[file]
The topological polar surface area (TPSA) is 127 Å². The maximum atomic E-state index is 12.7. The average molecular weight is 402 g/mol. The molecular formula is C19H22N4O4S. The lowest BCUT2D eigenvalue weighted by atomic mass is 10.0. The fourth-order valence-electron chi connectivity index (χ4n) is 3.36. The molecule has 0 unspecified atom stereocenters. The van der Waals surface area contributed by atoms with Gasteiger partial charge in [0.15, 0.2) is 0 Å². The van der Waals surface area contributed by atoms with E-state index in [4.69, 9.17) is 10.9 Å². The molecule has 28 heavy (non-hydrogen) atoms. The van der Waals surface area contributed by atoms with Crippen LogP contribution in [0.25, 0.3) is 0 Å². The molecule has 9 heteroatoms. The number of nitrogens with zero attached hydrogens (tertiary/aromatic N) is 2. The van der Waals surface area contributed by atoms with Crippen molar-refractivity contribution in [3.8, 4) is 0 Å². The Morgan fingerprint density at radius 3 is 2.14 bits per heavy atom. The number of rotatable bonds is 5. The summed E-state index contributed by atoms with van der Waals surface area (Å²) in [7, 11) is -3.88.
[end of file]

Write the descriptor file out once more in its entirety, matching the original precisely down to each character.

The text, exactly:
The topological polar surface area (TPSA) is 127 Å². The maximum atomic E-state index is 12.7. The average molecular weight is 402 g/mol. The molecular formula is C19H22N4O4S. The lowest BCUT2D eigenvalue weighted by atomic mass is 10.0. The fourth-order valence-electron chi connectivity index (χ4n) is 3.36. The molecule has 0 unspecified atom stereocenters. The van der Waals surface area contributed by atoms with Gasteiger partial charge in [0.15, 0.2) is 0 Å². The van der Waals surface area contributed by atoms with E-state index in [4.69, 9.17) is 10.9 Å². The molecule has 28 heavy (non-hydrogen) atoms. The van der Waals surface area contributed by atoms with Crippen LogP contribution in [0.25, 0.3) is 0 Å². The molecule has 9 heteroatoms. The number of nitrogens with zero attached hydrogens (tertiary/aromatic N) is 2. The van der Waals surface area contributed by atoms with Crippen molar-refractivity contribution in [3.8, 4) is 0 Å². The Morgan fingerprint density at radius 3 is 2.14 bits per heavy atom. The number of rotatable bonds is 5. The summed E-state index contributed by atoms with van der Waals surface area (Å²) in [7, 11) is -3.88.